Flipped Classroom Session: 3/9/2016 @LakelandHealthEMResidency
TASK: Create “on the spot” Summaries of ACEP clinical policies
WHY: Get quick overview of ACEP clinical policies to understand current practices of care in our EM Community.
- For first time generalized convulsive seizure who has returned to baseline.
- Provoked seizure – no antiepileptic med; identify and treat cause of seizure.
- Unprovoked seizure (without evidence of brain disease or injury) – no antiepileptic med.
- May initiate antiepileptics or defer care to other providers for first unprovoked seizure with history of brain disease or injury.
- Patients with first time unprovoked seizure may not require admission.
- In patients with generalized convulsive status epileptics who continue to seize after administration of optimal dosing of benzos further options include IV phenytoin, fosphenytoin, valproate. keppra, propofol, phenobarbital.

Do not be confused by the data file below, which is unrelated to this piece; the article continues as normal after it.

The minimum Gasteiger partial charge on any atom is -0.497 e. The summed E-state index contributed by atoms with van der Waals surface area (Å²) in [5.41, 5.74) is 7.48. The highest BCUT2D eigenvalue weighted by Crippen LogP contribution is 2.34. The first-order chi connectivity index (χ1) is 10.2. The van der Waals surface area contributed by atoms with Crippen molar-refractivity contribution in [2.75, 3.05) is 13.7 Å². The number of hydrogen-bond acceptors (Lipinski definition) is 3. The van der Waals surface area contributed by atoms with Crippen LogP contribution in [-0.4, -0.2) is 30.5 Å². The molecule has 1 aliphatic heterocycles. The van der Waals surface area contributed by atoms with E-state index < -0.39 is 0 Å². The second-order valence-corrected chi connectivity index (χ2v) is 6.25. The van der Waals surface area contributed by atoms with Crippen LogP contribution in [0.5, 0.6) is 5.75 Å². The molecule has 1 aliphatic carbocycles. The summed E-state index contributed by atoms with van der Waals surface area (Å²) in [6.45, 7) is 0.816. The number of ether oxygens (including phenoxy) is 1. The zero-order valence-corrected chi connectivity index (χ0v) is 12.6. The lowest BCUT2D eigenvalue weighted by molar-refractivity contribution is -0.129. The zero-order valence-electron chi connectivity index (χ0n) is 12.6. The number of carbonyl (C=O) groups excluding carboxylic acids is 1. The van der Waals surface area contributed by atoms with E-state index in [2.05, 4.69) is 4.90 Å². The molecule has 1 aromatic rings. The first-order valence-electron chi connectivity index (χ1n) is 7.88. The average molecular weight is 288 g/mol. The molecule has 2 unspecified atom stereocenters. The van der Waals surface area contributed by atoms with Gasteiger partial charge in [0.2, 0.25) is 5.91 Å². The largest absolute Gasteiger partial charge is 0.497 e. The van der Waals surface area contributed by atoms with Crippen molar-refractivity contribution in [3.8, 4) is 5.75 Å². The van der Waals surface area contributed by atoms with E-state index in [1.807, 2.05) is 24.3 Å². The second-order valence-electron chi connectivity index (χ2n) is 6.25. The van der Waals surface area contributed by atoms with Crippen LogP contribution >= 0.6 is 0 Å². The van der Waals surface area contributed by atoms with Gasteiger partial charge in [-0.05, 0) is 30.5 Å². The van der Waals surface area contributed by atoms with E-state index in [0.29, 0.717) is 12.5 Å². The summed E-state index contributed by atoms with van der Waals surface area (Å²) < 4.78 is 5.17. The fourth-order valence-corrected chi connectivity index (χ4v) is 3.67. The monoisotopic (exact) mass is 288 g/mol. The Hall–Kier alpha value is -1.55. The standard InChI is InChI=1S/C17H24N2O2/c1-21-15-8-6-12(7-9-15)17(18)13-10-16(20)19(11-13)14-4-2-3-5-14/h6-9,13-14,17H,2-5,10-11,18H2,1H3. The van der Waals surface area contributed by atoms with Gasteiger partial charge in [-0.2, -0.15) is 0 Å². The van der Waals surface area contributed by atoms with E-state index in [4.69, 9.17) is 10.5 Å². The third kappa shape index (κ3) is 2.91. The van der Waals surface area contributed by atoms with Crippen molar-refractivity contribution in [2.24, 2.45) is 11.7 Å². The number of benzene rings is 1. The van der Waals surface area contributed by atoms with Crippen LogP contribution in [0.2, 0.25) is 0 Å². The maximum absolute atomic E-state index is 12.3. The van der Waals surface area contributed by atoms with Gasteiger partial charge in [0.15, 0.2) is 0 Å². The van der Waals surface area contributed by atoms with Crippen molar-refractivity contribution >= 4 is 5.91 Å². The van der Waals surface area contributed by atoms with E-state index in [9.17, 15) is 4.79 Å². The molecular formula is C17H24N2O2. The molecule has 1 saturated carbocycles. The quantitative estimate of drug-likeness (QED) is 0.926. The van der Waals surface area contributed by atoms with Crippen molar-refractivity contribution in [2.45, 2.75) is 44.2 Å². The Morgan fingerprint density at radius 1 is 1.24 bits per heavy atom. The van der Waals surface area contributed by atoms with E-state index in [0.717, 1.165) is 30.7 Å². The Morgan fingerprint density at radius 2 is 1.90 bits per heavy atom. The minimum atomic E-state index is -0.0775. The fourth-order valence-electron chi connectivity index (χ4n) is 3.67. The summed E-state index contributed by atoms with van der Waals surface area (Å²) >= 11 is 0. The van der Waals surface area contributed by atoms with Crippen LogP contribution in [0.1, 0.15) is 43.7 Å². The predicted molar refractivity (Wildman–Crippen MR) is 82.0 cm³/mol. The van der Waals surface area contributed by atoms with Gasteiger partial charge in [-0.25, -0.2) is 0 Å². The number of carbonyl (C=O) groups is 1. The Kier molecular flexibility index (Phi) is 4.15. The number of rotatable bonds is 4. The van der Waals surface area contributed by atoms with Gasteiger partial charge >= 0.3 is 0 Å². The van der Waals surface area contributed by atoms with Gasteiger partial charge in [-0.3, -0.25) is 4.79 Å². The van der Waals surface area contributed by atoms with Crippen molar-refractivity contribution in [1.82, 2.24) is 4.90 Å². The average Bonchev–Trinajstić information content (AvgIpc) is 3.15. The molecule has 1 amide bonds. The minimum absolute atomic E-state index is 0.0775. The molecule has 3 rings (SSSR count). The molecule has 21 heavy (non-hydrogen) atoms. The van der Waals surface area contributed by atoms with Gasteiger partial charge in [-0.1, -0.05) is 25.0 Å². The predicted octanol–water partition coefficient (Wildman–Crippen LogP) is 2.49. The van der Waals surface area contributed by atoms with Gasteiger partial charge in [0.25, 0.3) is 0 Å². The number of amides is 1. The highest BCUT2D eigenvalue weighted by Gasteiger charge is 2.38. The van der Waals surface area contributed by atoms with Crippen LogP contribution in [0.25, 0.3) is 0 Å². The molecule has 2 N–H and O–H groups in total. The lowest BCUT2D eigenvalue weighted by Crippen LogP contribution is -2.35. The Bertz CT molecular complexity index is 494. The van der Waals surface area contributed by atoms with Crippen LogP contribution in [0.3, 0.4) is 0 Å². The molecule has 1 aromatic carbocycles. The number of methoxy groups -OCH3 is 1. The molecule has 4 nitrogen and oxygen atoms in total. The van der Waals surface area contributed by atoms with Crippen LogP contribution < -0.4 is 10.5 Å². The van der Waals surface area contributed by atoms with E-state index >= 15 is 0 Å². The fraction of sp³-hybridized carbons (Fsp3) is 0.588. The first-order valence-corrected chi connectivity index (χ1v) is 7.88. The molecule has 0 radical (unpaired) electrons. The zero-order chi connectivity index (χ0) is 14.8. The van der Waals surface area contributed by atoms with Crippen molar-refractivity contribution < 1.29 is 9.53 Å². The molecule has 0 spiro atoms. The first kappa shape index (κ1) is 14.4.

- Pre-procedural fasting is not required when sedation is needed in emergent situations.
- Capnography – May be useful in the early detection of apnea and hypoventilation
- Multiple induction agents are considered safe to include: Ketamine, Propofol, Etomidate
Thoracic Aortic Dissection
- Do not rely on D-dimer alone to exclude the diagnosis of aortic dissection.
- Emergency physicians may use CTA to exclude thoracic aortic dissection because it has accuracy similar to that of TEE and MRA.
- In patients with asymptomatic markedly elevated blood pressure, routine ED medical intervention is not required.
- In select patient populations (eg, poor follow-up), emergency physicians may treat markedly elevated blood pressure in the ED and/or initiate therapy for long-term control.
- Patients with asymptomatic markedly elevated blood pressure should be referred for outpatient follow-up.